U.S. and Chinese negotiators start two days of high-level talks Wednesday aimed at settling a six-month trade war that has weakened both sides, shaken financial markets and clouded the outlook for the global economy.
Yet the odds seem stacked against any substantive resolution this week to the standoff between the world’s two biggest economies. Perhaps the best that might be hoped for, analysts say, is for the two sides to agree to keep talking.
The differences between Beijing and Washington are vast. The United States is essentially demanding that China downsize its economic aspiration to become a supreme world leader in such fields as robotics and electric cars.
“A comprehensive deal that fundamentally changes their system — I don’t think that’s possible,” said Christopher Adams, a former U.S. trade official specializing in China and now a senior adviser at the law firm Covington.
Earlier negotiations flamed out. And this time President Donald Trump might be inclined to drive an especially hard bargain after being forced to cave in a dispute with congressional Democrats that partially shut the federal government for 35 days.
Moreover, a new complication injected itself into U.S.-China relations on the eve of the talks when the Justice Department brought criminal charges Monday against the Chinese tech giant Huawei, accusing it of stealing technology secrets and violating sanctions against Iran. Beijing shot back by demanding that the Trump administration pull back from what it called an “unreasonable crackdown” on the Chinese maker of smartphones and telecom gear.
“We are anticipating no big outcomes this week,” said Erin Ennis, senior vice president at the U.S.-China Business Council.
A deadline looms. On March 2, the Trump administration is scheduled to escalate its tariffs on $200 billion worth of Chinese imports from 10 percent to 25 percent.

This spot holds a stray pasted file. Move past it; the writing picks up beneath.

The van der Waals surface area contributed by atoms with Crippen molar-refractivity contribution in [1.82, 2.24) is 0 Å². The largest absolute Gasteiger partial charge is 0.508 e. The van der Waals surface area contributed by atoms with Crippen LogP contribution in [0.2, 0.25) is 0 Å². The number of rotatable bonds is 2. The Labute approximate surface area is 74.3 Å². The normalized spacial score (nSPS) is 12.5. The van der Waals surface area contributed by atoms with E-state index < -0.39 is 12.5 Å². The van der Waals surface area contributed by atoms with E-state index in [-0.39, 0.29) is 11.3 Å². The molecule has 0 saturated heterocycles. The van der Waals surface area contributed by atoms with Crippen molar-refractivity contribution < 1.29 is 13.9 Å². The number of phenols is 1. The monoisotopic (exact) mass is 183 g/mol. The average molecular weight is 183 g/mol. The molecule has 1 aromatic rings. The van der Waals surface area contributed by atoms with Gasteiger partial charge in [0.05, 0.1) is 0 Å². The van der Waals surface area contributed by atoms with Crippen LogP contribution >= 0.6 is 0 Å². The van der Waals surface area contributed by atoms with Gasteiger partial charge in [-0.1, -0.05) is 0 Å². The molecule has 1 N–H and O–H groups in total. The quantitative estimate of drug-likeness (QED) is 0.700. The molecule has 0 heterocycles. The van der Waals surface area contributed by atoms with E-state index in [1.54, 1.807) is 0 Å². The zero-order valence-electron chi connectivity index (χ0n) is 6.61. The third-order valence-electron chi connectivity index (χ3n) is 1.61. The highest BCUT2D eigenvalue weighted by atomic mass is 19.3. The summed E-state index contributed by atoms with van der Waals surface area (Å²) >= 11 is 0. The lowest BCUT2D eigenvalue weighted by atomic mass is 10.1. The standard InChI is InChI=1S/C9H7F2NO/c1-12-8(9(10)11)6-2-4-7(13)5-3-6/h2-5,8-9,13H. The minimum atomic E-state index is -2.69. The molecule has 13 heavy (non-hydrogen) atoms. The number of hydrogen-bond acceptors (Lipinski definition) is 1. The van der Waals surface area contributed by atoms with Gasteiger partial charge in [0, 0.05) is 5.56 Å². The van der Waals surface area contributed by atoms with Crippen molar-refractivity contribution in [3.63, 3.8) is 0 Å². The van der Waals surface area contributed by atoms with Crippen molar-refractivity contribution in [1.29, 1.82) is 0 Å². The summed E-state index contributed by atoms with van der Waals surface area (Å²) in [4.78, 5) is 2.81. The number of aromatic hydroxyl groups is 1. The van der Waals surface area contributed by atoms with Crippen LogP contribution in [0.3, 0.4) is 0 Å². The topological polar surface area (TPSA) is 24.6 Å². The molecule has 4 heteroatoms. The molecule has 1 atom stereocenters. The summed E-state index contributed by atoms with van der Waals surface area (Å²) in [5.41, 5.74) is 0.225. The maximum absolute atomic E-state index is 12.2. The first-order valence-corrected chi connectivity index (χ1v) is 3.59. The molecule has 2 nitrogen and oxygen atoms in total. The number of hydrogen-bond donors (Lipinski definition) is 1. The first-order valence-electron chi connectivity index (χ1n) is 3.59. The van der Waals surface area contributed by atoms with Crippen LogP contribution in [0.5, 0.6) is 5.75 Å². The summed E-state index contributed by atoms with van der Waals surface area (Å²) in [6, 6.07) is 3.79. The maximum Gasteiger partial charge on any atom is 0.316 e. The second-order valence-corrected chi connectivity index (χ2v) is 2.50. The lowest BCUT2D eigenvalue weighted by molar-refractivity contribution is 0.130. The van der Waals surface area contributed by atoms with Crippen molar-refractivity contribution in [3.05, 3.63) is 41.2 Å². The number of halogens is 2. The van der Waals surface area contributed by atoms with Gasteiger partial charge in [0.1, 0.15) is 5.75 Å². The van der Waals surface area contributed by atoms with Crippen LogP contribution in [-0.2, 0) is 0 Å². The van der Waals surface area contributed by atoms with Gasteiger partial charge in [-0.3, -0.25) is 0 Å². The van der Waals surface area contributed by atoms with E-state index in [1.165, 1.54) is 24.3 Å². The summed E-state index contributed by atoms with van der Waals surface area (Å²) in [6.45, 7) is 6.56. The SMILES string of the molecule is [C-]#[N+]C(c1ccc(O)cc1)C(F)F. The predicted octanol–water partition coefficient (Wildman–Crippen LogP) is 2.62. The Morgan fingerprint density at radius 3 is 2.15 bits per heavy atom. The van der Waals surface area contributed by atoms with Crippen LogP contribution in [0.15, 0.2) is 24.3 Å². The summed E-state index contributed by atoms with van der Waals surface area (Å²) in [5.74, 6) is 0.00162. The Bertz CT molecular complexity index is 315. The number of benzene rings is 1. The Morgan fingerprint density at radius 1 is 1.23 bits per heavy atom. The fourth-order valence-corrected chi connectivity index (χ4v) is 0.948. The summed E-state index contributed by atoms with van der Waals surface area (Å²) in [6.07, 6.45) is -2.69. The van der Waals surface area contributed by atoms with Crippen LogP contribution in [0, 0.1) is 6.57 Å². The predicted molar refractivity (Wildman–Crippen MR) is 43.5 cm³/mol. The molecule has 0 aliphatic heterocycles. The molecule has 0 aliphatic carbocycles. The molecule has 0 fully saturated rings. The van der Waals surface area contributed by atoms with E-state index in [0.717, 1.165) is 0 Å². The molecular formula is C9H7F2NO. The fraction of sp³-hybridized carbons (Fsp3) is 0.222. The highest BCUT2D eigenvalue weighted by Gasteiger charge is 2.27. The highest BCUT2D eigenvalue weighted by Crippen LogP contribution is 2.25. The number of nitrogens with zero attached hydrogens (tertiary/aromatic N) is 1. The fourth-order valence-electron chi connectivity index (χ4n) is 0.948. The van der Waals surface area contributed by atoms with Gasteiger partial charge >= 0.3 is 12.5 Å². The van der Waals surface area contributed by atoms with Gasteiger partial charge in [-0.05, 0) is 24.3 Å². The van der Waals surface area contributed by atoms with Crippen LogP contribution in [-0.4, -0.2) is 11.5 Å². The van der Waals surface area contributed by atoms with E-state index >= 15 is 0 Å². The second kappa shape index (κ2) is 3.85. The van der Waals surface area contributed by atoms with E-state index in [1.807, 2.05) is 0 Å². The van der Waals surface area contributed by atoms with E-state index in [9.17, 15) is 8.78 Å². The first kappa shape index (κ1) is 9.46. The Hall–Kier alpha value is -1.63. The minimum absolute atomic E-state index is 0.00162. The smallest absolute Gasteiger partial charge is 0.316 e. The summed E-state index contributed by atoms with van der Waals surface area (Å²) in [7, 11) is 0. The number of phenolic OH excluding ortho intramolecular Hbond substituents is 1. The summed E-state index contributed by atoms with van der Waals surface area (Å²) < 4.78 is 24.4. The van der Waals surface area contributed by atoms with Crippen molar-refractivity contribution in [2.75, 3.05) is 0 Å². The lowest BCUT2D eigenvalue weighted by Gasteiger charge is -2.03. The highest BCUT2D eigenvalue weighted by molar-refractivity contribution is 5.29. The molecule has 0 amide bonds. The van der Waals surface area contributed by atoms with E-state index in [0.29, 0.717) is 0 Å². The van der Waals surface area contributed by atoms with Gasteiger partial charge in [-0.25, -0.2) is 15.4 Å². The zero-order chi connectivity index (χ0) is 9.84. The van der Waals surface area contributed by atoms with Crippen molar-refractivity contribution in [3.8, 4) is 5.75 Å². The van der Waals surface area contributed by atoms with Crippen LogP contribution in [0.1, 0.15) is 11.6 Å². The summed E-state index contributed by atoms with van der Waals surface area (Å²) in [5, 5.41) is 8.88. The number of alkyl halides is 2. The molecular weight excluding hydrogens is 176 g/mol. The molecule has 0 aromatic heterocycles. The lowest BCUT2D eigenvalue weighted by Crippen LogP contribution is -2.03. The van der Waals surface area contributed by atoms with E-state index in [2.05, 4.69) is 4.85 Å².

The American delegation to this week’s talks is led by Trade Representative Robert Lighthizer, a longtime critic of aggressive Chinese trade practices and of U.S. policies that failed to blunt them. Heading the Chinese team is Vice Premier Liu He.
The core of the U.S. allegations against China is that Beijing systematically steals trade secrets, forces foreign companies to hand over technology as the price of access to the Chinese market and subsidizes its own tech companies.
But compelling China to reform its trade policies and treatment of foreign companies will be difficult.
What happens next?
If the two sides cannot reach an agreement by 1 March, the US has said it will increase the tariff rate from 10% to 25% on Chinese goods worth an estimated $200bn.
Mr Trump has also threatened tariffs on an additional $267bn worth of products.
With White House advisors reportedly divided, the focus is on Mr Trump, who is scheduled to meet with Mr Liu in Washington this week as part of the talks.
Mr Trump may decide a deal would boost his political standing after a bruising fight with Democrats over border wall funding and the government shutdown.
But he could also hope to shore up his base with protectionism.
Analysts at Capital Economics said: "We think the two countries may just be able to reach a face-saving agreement to tide them over in the short term and avoid an escalation."
For now, odds favour the limited truce lasting a little longer.